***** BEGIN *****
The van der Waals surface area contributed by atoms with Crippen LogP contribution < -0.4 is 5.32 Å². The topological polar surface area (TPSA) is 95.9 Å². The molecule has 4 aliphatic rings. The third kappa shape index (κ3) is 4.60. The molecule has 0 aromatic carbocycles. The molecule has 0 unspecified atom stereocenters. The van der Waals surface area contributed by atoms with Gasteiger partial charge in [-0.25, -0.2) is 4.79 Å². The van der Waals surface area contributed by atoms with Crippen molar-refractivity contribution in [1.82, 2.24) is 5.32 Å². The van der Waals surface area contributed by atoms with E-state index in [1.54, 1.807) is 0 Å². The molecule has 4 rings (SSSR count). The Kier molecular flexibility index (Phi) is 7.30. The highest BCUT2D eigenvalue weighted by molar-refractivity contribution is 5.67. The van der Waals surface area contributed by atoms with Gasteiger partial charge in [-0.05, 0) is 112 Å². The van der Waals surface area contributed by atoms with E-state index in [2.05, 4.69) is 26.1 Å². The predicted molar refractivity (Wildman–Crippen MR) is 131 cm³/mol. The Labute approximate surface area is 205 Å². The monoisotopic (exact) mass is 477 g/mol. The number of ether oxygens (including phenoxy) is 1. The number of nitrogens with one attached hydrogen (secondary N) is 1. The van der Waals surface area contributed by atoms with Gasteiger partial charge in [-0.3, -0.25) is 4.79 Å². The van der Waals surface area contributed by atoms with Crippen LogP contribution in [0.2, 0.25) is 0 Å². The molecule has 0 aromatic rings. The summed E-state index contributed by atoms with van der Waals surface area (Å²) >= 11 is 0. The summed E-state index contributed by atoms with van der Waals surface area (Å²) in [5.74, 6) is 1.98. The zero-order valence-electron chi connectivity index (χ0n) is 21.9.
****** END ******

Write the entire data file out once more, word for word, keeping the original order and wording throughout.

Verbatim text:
The van der Waals surface area contributed by atoms with Crippen LogP contribution < -0.4 is 5.32 Å². The topological polar surface area (TPSA) is 95.9 Å². The molecule has 4 aliphatic rings. The third kappa shape index (κ3) is 4.60. The molecule has 0 aromatic carbocycles. The molecule has 0 unspecified atom stereocenters. The van der Waals surface area contributed by atoms with Gasteiger partial charge in [-0.25, -0.2) is 4.79 Å². The van der Waals surface area contributed by atoms with Crippen molar-refractivity contribution in [1.82, 2.24) is 5.32 Å². The van der Waals surface area contributed by atoms with E-state index in [1.54, 1.807) is 0 Å². The molecule has 4 rings (SSSR count). The Kier molecular flexibility index (Phi) is 7.30. The highest BCUT2D eigenvalue weighted by molar-refractivity contribution is 5.67. The van der Waals surface area contributed by atoms with Gasteiger partial charge in [-0.05, 0) is 112 Å². The van der Waals surface area contributed by atoms with E-state index in [2.05, 4.69) is 26.1 Å². The predicted molar refractivity (Wildman–Crippen MR) is 131 cm³/mol. The Labute approximate surface area is 205 Å². The monoisotopic (exact) mass is 477 g/mol. The number of ether oxygens (including phenoxy) is 1. The number of nitrogens with one attached hydrogen (secondary N) is 1. The van der Waals surface area contributed by atoms with Gasteiger partial charge in [-0.3, -0.25) is 4.79 Å². The van der Waals surface area contributed by atoms with Crippen LogP contribution in [0.2, 0.25) is 0 Å². The molecule has 0 aromatic rings. The summed E-state index contributed by atoms with van der Waals surface area (Å²) >= 11 is 0. The summed E-state index contributed by atoms with van der Waals surface area (Å²) in [5.74, 6) is 1.98. The zero-order valence-electron chi connectivity index (χ0n) is 21.9.